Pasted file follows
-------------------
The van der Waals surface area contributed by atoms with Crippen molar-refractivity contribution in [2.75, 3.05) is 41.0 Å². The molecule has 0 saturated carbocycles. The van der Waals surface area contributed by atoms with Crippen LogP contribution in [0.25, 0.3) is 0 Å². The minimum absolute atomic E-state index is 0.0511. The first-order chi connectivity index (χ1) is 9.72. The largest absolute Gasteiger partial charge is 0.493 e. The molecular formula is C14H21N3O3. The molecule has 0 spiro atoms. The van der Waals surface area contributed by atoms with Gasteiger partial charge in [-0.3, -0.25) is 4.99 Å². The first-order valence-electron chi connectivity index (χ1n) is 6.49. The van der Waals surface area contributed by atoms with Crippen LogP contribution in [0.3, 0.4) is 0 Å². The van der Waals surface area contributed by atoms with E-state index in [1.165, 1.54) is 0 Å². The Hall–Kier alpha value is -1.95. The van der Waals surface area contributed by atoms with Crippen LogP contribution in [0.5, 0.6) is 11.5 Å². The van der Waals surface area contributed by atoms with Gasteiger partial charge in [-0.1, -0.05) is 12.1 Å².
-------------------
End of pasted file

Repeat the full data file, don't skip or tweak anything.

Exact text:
The van der Waals surface area contributed by atoms with Crippen molar-refractivity contribution in [2.75, 3.05) is 41.0 Å². The molecule has 0 saturated carbocycles. The van der Waals surface area contributed by atoms with Crippen LogP contribution in [0.25, 0.3) is 0 Å². The minimum absolute atomic E-state index is 0.0511. The first-order chi connectivity index (χ1) is 9.72. The largest absolute Gasteiger partial charge is 0.493 e. The molecular formula is C14H21N3O3. The molecule has 0 spiro atoms. The van der Waals surface area contributed by atoms with Gasteiger partial charge in [-0.3, -0.25) is 4.99 Å². The first-order valence-electron chi connectivity index (χ1n) is 6.49. The van der Waals surface area contributed by atoms with Crippen LogP contribution in [0.3, 0.4) is 0 Å². The van der Waals surface area contributed by atoms with E-state index in [1.165, 1.54) is 0 Å². The Hall–Kier alpha value is -1.95. The van der Waals surface area contributed by atoms with Crippen LogP contribution in [0.5, 0.6) is 11.5 Å². The van der Waals surface area contributed by atoms with Gasteiger partial charge in [-0.1, -0.05) is 12.1 Å².